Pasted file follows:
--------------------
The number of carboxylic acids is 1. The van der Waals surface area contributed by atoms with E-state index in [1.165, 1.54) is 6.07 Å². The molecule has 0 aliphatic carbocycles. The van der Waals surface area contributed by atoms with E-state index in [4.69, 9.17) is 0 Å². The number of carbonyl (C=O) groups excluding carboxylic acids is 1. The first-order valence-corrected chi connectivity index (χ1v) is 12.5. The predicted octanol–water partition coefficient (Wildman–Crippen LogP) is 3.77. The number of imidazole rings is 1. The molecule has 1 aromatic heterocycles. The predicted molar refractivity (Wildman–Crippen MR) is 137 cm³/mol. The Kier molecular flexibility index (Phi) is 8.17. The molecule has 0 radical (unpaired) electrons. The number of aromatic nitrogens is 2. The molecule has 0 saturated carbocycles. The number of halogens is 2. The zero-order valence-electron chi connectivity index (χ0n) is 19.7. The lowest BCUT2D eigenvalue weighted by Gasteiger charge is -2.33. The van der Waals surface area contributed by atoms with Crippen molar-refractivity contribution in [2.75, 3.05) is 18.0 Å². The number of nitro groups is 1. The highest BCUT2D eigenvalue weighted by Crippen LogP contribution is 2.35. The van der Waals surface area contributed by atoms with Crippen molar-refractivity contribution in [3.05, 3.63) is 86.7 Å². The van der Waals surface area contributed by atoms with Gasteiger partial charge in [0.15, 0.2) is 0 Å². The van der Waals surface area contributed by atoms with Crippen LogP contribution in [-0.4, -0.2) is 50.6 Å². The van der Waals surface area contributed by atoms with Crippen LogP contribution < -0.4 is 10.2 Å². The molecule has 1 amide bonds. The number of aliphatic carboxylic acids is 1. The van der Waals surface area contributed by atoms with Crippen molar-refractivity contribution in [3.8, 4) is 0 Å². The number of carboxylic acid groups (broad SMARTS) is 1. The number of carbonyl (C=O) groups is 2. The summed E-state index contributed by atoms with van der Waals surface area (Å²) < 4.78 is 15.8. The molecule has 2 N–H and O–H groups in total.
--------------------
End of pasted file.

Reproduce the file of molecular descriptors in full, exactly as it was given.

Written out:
The number of carboxylic acids is 1. The van der Waals surface area contributed by atoms with E-state index in [1.165, 1.54) is 6.07 Å². The molecule has 0 aliphatic carbocycles. The van der Waals surface area contributed by atoms with E-state index in [4.69, 9.17) is 0 Å². The number of carbonyl (C=O) groups excluding carboxylic acids is 1. The first-order valence-corrected chi connectivity index (χ1v) is 12.5. The predicted octanol–water partition coefficient (Wildman–Crippen LogP) is 3.77. The number of imidazole rings is 1. The molecule has 1 aromatic heterocycles. The predicted molar refractivity (Wildman–Crippen MR) is 137 cm³/mol. The Kier molecular flexibility index (Phi) is 8.17. The molecule has 0 radical (unpaired) electrons. The number of aromatic nitrogens is 2. The molecule has 0 saturated carbocycles. The number of halogens is 2. The zero-order valence-electron chi connectivity index (χ0n) is 19.7. The lowest BCUT2D eigenvalue weighted by Gasteiger charge is -2.33. The van der Waals surface area contributed by atoms with Crippen molar-refractivity contribution in [2.75, 3.05) is 18.0 Å². The number of nitro groups is 1. The highest BCUT2D eigenvalue weighted by Crippen LogP contribution is 2.35. The van der Waals surface area contributed by atoms with Crippen molar-refractivity contribution in [3.05, 3.63) is 86.7 Å². The van der Waals surface area contributed by atoms with Gasteiger partial charge in [0.15, 0.2) is 0 Å². The van der Waals surface area contributed by atoms with Crippen LogP contribution in [-0.4, -0.2) is 50.6 Å². The van der Waals surface area contributed by atoms with Crippen LogP contribution < -0.4 is 10.2 Å². The molecule has 1 amide bonds. The number of aliphatic carboxylic acids is 1. The van der Waals surface area contributed by atoms with Crippen molar-refractivity contribution in [3.8, 4) is 0 Å². The number of carboxylic acid groups (broad SMARTS) is 1. The number of carbonyl (C=O) groups is 2. The summed E-state index contributed by atoms with van der Waals surface area (Å²) < 4.78 is 15.8. The molecule has 2 N–H and O–H groups in total.